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Computer simulations to engineer PDZ-peptide recognition

Abstract : Protein-protein interactions (PPIs) regulate complex signaling networks in eukaryotic cells. Many binding events between several protein domains transfer information through communication pathways. Disrupting or altering the equilibrium between PPIs plays an important role inseveral diseases and the inibition of targeted PPIs is a recognized strategy for computational drug design. In the present thesis we focused on PDZ domains, which are among the most widespread signaling domains. PDZs recognize the 4-10 C-terminal amino acids of their target proteins as well as the corresponding peptides in isolation. We studied PDZ:peptide binding for the Tiam1 protein, which is a Rac GTP exchange factor involved in neuronal protrusion and axon guidance. Tiam1 activity modulates signaling for cell proliferation and migration, whose dysregulation increases growth of metastatic cancers. Its natural binder peptide is Syndecan1 (Sdc1), composed of 8 amino acids. Its last 5 Cter residues drive interactions in the binding pocket. Experimental affinities for several mutants of Sdc1 and in the protein domain constitute a complete dataset to study many ionic interactions with molecular simulations. These calculations are still challenging, despite the dramatic improvement of biomolecular modelling in the 1990's and 2000's. Upon binding, residues are transferred from a solvent-exposed environment to a solvent-poor one. This is expected to change the electron distribution within residues and nearby solvent molecules. Comparing ligands that differ by one or more ionic side-chain mutations, more sophisticated force fields where electronic polarizability is treated explicitly may be required. We developed and tested both Computational Protein Design (CPD) models and more precise free energy calculation methods based on polarizable molecular dynamics. We developed a general, high-througtput CPD protocol to optimize protein:peptide binding. The model has been implemented in on our in-house CPD package Proteus ( Simonson et al, 2014) and has been tested computing relative binding affinities for many variants of the Tiam1:Sdc1 complex. Monte Carlo sampling of equilibrium distributions of protein sequences is performed using an adaptive bias potential which flattens the energy landscape in sequence space and allows to estimate binding affinities for thousands of protein variants in limited CPU time (~1hour). We also improved our CPD implicit solvent model, implementing a more realistic description of the solute-solvent dielectric boundary. The new method, called Fluctuating Dielectric Boundary (FDB) showed a systematic improvement in the prediction of acid:base constants of several proteins. Promising results were also obtained for the complete sequence redesign of three PDZ domains. In the second part of this work we studied Tiam1:peptide affinities with more sophisticated models, based on free energy simulations with the Drude Polarizable Force field (DrudeFF). We first computed relative binding free energies for charge mutations in the Tiam1:Sdc1 complex, obtaining a clear improvement respect to equivalent calculations performed using two additive force fields. We applied the well-enstablished Dual Topology Approach: to our knowledge, this was the first example of such a calculation for a protein:peptide complex with uses the DrudeFF. Then we went on, developing the Drude polarizable models for methyl phosphate (MP) and phospho tyrosine (pTyr). We were interested in the change in binding affinity associated with phosphorylation of a Tyrosine residue of Sdc1, but Drude pTyr parameters were not yet developed. We tested our new phosphate parameters studying standard binding free energies between MP and magnesium (Mg2+) in water solution. Results showed a good agreement with experiment, improving previous calculations performed using additive force field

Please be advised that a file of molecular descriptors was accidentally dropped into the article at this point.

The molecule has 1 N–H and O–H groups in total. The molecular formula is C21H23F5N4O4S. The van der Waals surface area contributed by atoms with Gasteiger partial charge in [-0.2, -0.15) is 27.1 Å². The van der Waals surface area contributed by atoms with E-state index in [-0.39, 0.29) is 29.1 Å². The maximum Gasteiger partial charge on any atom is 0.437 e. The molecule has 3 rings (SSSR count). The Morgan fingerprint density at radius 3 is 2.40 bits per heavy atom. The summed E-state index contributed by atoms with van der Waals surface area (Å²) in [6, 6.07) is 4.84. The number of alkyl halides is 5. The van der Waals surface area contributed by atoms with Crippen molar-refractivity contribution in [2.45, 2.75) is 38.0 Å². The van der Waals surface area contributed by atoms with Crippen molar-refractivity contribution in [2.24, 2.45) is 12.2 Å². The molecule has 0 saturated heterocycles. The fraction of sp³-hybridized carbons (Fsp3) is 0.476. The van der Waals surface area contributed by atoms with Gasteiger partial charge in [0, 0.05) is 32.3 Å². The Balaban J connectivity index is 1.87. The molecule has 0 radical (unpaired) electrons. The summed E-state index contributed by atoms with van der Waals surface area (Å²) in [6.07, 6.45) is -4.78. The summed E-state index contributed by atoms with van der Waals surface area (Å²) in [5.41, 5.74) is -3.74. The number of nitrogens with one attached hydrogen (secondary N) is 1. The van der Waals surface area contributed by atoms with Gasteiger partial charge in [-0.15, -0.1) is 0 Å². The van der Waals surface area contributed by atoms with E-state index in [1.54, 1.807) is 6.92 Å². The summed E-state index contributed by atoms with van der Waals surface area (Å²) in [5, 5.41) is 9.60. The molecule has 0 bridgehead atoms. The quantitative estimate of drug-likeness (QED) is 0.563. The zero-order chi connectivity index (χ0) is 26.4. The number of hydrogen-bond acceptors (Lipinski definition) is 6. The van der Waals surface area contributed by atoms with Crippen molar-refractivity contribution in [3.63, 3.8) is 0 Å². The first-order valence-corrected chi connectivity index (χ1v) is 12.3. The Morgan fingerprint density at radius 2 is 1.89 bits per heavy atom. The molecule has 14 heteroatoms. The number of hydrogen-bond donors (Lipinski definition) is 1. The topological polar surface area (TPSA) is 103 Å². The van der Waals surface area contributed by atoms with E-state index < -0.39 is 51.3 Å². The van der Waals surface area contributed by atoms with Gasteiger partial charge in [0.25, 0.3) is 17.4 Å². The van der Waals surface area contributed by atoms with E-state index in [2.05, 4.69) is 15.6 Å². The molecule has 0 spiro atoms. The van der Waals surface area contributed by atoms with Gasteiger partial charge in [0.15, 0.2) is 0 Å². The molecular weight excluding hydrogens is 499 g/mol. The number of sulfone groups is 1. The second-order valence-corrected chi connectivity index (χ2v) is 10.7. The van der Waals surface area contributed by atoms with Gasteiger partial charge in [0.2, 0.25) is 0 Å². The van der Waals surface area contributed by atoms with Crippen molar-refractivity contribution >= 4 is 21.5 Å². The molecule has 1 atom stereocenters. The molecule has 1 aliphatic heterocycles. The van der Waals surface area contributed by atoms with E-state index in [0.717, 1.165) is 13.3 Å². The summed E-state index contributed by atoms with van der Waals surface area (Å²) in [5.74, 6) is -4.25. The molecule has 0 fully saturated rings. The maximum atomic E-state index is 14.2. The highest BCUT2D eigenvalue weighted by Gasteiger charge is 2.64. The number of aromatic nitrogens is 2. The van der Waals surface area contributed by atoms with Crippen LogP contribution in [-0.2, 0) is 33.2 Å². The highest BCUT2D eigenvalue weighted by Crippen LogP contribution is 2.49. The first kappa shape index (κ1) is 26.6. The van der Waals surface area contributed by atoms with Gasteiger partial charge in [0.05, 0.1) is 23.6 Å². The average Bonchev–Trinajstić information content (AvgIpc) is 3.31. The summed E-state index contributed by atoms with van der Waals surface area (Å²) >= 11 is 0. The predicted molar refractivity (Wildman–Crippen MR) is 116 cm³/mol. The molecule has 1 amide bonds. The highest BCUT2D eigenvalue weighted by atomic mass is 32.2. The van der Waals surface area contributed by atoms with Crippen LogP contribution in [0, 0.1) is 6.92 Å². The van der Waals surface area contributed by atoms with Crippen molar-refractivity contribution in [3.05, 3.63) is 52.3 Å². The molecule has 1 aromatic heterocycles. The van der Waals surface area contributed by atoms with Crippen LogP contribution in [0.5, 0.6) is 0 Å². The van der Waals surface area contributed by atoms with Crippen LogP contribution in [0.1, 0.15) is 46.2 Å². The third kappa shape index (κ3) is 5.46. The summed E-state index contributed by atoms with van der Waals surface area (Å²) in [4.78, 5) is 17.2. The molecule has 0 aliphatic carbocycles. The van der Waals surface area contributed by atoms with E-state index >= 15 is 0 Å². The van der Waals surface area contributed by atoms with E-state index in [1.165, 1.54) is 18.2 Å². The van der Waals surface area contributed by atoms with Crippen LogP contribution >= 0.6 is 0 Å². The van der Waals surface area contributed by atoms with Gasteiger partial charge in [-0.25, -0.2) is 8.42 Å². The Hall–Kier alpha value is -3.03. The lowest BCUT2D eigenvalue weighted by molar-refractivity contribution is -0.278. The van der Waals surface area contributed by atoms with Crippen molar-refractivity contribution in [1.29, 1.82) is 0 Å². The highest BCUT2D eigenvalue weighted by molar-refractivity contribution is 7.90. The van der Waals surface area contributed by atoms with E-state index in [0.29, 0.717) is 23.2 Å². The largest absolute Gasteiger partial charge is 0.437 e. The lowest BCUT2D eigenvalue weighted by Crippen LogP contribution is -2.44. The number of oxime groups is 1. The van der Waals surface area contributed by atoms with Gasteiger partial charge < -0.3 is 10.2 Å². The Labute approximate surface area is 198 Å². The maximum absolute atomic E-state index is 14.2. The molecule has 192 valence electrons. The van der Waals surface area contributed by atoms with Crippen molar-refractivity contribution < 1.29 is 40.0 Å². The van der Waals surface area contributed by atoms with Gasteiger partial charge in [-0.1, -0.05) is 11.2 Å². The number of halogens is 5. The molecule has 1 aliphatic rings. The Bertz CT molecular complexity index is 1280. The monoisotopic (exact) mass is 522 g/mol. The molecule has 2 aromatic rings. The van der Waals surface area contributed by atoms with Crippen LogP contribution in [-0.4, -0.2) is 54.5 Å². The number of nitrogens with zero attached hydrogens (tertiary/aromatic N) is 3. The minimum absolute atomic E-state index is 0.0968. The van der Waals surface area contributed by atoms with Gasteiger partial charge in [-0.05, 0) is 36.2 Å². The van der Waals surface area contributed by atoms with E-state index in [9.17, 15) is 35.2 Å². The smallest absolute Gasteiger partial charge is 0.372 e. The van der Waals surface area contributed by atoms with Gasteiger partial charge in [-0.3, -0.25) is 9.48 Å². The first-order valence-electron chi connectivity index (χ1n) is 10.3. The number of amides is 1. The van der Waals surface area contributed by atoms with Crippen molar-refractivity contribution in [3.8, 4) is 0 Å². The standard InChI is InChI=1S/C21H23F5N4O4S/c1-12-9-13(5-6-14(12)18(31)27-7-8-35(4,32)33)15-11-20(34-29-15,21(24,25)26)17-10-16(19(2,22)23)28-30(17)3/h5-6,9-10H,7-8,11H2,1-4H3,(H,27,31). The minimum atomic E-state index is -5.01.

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  • HAL Id : tel-02064175, version 1


Francesco Villa. Computer simulations to engineer PDZ-peptide recognition. Bioinformatics [q-bio.QM]. Université Paris Saclay (COmUE), 2018. English. ⟨NNT : 2018SACLX076⟩. ⟨tel-02064175⟩



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